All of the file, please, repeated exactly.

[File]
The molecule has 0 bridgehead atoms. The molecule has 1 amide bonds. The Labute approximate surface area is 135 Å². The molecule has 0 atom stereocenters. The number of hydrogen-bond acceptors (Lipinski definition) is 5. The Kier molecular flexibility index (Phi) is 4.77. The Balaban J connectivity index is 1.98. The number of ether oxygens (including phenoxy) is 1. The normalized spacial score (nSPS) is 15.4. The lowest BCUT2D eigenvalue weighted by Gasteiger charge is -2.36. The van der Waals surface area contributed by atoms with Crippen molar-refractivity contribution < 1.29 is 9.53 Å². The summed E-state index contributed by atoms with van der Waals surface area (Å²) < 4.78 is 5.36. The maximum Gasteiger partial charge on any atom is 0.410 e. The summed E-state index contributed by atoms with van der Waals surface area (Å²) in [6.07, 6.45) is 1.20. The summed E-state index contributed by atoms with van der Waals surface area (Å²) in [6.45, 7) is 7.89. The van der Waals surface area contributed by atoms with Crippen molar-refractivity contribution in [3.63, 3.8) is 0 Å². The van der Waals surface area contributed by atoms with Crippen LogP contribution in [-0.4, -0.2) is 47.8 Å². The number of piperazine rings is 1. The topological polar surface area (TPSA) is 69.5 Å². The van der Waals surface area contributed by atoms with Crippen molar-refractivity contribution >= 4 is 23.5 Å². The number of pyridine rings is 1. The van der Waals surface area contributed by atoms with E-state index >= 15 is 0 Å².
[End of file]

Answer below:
The molecule has 0 bridgehead atoms. The molecule has 1 amide bonds. The Labute approximate surface area is 135 Å². The molecule has 0 atom stereocenters. The number of hydrogen-bond acceptors (Lipinski definition) is 5. The Kier molecular flexibility index (Phi) is 4.77. The Balaban J connectivity index is 1.98. The number of ether oxygens (including phenoxy) is 1. The normalized spacial score (nSPS) is 15.4. The lowest BCUT2D eigenvalue weighted by Gasteiger charge is -2.36. The van der Waals surface area contributed by atoms with Crippen molar-refractivity contribution < 1.29 is 9.53 Å². The summed E-state index contributed by atoms with van der Waals surface area (Å²) < 4.78 is 5.36. The maximum Gasteiger partial charge on any atom is 0.410 e. The summed E-state index contributed by atoms with van der Waals surface area (Å²) in [6.07, 6.45) is 1.20. The summed E-state index contributed by atoms with van der Waals surface area (Å²) in [6.45, 7) is 7.89. The van der Waals surface area contributed by atoms with Crippen molar-refractivity contribution in [3.63, 3.8) is 0 Å². The van der Waals surface area contributed by atoms with Crippen LogP contribution in [-0.4, -0.2) is 47.8 Å². The number of piperazine rings is 1. The topological polar surface area (TPSA) is 69.5 Å². The van der Waals surface area contributed by atoms with Crippen molar-refractivity contribution >= 4 is 23.5 Å². The number of pyridine rings is 1. The van der Waals surface area contributed by atoms with E-state index >= 15 is 0 Å².